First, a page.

Point Reflection in Transformational Geometry

Let A be a given point in the plane, and let P be another point in the plane. We construct the point P’ the **point reflection **of P with center A, as follows: let P’ be the point on line AP distinct from P with |AP’| = |AP|. (Special case: if P=A, then define P’= A also.) In other words, A is the midpoint of PP'.

This defines a function or transformation H_A that takes P to P’. This transformation is also sometimes called **point reflection** or **point symmetry**. This transformation is the same as a **half-turn**, a **rotation by 180 degrees**.

1.1 Point Reflection Images using Sketchpad

In this first Sketchpad exercise we explore several important properties of point reflections and then solve a problem using these properties. The properties are:

- Point reflections are isometries (i.e., point reflections preserve distance).
- A point reflection maps a line m to a parallel line m'.

**Experiment 1A. Image of 2 points**.

- In a new sketch, draw 3 points A, B, C with the point tool. Then mark A as a center.
- Rotate B and C by 180 degrees with center A. Now construct segments to form triangle ABC and triangle AB’C’.

- Drag points B and C at will and observe how the distances |BC| and |B’C’| are related. (You can measure them if you like.) How could you use triangle congruence to prove this relationship?
- Also, observe that segment BC is always parallel to segment B’C’. How can this be proved?
- If a point D is on line BC, explain why the image D' of D is on line B'C'. This means that the image of line BC is line B'C'.

**Experiment 1B. Image of lines, circles, etc.**

Suppose S is a set of points in the plane, and F is a transformation of the plane. The F-**image** S’ of set S (also written as F(S)) is the set of points P’ for which P’ = F(P) for a point P in S. Working with the image of a set rather than a point at a time is a very powerful way to understand and use a transformation.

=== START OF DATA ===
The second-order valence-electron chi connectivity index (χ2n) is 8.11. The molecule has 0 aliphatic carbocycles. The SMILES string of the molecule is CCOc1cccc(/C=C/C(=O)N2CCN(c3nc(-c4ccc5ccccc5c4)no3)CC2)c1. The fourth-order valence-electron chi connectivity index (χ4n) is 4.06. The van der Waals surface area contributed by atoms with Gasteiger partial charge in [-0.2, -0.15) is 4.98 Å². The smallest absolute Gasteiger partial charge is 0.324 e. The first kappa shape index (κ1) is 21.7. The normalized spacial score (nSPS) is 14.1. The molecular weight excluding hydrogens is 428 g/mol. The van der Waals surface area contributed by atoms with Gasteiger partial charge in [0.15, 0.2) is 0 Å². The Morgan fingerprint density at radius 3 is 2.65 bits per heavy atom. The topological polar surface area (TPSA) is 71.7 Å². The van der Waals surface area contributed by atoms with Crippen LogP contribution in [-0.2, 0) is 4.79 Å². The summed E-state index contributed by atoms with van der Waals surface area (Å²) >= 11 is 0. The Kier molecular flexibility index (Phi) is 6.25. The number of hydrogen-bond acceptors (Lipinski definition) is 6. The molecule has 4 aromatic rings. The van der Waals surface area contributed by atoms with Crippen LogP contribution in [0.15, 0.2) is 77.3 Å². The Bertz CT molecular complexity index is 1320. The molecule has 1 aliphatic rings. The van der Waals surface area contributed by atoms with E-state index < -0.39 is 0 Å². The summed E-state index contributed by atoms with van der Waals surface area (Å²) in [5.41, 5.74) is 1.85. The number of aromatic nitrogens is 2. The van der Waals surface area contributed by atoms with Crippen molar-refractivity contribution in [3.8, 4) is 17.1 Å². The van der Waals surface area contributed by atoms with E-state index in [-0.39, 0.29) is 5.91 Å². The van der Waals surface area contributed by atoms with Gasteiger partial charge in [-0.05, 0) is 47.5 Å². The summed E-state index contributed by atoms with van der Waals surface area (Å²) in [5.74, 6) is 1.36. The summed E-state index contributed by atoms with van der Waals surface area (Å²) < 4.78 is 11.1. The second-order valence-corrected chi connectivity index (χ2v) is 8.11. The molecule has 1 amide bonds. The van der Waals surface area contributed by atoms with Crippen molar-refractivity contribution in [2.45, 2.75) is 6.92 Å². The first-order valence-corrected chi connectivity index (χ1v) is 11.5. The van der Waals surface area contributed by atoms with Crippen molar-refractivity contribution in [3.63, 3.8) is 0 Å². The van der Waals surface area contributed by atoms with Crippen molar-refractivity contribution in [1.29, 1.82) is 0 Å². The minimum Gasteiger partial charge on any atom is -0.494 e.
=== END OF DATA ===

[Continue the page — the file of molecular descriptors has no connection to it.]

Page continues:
In this experiment we observe that when a point moves along a geometrical object, how its images moves along the image of the object.

- Continuing with the figure from 1A, draw a point D and construct D', the point reflection of D in A.
- Now select D along with segment BC (CAREFUL: Just select the segment, not B or C.) Then choose the menu item Edit>Action Button>Animation setting the slow speed. Now by double-clicking the button, D moves on one segment and D' moves along its image.

What happens if you animate D along the segment B'C' instead of BC?

- Now try another image. Draw a circle c and rotate the circle by 180 degrees about A to form the point reflection image c' of the original circle. Now animate the same D on c and see how D' moves along c'.

A figure F has A as a center of Point Symmetry if the half-turn H_A is a symmetry of F. This means that the H_A image of F is F itself. Consider and explain these examples: